Great article Jamie! I’ve only ever used affiliate links on my blog but recently I’ve been getting a lot of text-link offers. A typical email will ask a link to be put into one of my articles (relating to the content or website they want to link back to) and they offer anywhere between $50-$150 per link. Given the nature of your article, I just wanted to check your thoughts on such offers. Are they legitimate or should I have red flags go up as I’d hate to think they increase spam or worse yet affect google ranking or break basic rules of website T&Cs. Again, I’m not familiar in monetizing via such offers and googling about it didn’t give me much info. Thanking you in advance.
Within a month, I had On Moneymaking off the ground, and within two months, it was getting 2,000 visitors a day and Performancing nominated it for the best business/money blog of the year. A couple of months after that, Brian Clark asked me to become the Associate Editor of Copyblogger, and so I sold On Moneymaking for five figures and went to work at one of the most popular blogs at the world.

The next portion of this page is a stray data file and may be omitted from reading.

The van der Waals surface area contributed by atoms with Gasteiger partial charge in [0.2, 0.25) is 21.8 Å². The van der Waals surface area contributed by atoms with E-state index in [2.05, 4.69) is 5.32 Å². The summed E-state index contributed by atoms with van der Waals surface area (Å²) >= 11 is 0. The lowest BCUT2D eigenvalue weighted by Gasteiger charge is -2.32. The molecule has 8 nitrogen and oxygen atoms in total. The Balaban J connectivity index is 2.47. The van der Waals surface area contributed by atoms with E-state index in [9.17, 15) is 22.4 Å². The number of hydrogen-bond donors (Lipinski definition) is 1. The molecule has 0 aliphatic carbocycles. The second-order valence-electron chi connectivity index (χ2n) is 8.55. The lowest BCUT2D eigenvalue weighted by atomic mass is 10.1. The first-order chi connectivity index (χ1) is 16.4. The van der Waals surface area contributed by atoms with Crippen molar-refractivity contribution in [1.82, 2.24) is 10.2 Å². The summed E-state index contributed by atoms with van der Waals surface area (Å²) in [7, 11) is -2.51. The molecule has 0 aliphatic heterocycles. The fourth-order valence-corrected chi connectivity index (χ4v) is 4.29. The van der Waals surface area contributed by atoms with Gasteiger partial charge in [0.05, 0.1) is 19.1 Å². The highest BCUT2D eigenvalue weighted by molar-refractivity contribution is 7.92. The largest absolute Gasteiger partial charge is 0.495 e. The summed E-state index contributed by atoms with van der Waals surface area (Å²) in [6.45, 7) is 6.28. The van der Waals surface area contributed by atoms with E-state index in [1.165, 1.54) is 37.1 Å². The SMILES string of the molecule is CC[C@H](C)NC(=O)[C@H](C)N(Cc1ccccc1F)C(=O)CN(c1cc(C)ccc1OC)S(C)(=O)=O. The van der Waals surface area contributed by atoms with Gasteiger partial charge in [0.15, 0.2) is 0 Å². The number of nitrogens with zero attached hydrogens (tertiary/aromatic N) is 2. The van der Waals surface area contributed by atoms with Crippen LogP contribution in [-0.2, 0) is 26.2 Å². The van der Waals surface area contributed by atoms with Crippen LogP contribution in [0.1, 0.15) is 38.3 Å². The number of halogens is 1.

Just wanted to check up and say hey. I’m following your lead of side hustle millionaire entrepreneurship. Building a million dollar online business is tough. People have to want to do this because there’s no guarantees. It’s certainly worth the risk because speaking from past experience in corporate America, I was miserable waking up everyday and going to work for someone else that got rich off of my work without me getting benefits. This is why I’m in the side hustle millionaire mindset like you. Thanks for keeping me inspired.
If you are interested in covering a broad topic that many people already write about, create multiple specialized blogs instead and link between them when the subjects overlap. For instance, if you are a nutrition expert, write one blog about healthy weight management, another one about child nutrition, and another about growing your own vegetables.
Premium content can mean any type of content you charge for - an ebook, whitepaper, downloadable guide, etc. But what I'm referring to here is pay-gated content. Basically you just put some awesome content up behind a paywall, which means visitors pay to access it. You can get your own paywall set up in 10 minutes or less using a plugin like MemberPress or Paid Memberships Pro.